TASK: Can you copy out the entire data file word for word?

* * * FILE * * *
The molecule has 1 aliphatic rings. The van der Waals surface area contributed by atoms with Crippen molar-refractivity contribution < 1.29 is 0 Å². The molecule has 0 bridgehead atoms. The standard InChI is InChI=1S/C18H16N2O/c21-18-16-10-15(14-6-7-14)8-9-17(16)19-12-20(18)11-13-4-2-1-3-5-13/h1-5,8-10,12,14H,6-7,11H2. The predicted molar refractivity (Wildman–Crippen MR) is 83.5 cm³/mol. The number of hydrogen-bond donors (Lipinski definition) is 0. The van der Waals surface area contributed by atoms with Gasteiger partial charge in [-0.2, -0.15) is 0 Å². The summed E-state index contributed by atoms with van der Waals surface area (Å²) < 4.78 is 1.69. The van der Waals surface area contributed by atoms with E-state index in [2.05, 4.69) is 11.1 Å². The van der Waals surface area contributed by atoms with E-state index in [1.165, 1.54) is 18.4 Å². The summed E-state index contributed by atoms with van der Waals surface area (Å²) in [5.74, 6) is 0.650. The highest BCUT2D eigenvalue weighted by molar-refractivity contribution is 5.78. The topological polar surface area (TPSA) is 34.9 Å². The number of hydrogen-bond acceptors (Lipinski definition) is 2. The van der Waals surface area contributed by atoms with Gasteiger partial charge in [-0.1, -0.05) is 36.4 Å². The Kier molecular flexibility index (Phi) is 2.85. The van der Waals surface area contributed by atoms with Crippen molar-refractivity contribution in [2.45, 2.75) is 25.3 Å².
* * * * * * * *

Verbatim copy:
The molecule has 1 aliphatic rings. The van der Waals surface area contributed by atoms with Crippen molar-refractivity contribution < 1.29 is 0 Å². The molecule has 0 bridgehead atoms. The standard InChI is InChI=1S/C18H16N2O/c21-18-16-10-15(14-6-7-14)8-9-17(16)19-12-20(18)11-13-4-2-1-3-5-13/h1-5,8-10,12,14H,6-7,11H2. The predicted molar refractivity (Wildman–Crippen MR) is 83.5 cm³/mol. The number of hydrogen-bond donors (Lipinski definition) is 0. The van der Waals surface area contributed by atoms with Gasteiger partial charge in [-0.2, -0.15) is 0 Å². The summed E-state index contributed by atoms with van der Waals surface area (Å²) < 4.78 is 1.69. The van der Waals surface area contributed by atoms with E-state index in [2.05, 4.69) is 11.1 Å². The van der Waals surface area contributed by atoms with E-state index in [1.165, 1.54) is 18.4 Å². The summed E-state index contributed by atoms with van der Waals surface area (Å²) in [5.74, 6) is 0.650. The highest BCUT2D eigenvalue weighted by molar-refractivity contribution is 5.78. The topological polar surface area (TPSA) is 34.9 Å². The number of hydrogen-bond acceptors (Lipinski definition) is 2. The van der Waals surface area contributed by atoms with Gasteiger partial charge in [-0.1, -0.05) is 36.4 Å². The Kier molecular flexibility index (Phi) is 2.85. The van der Waals surface area contributed by atoms with Crippen molar-refractivity contribution in [2.45, 2.75) is 25.3 Å².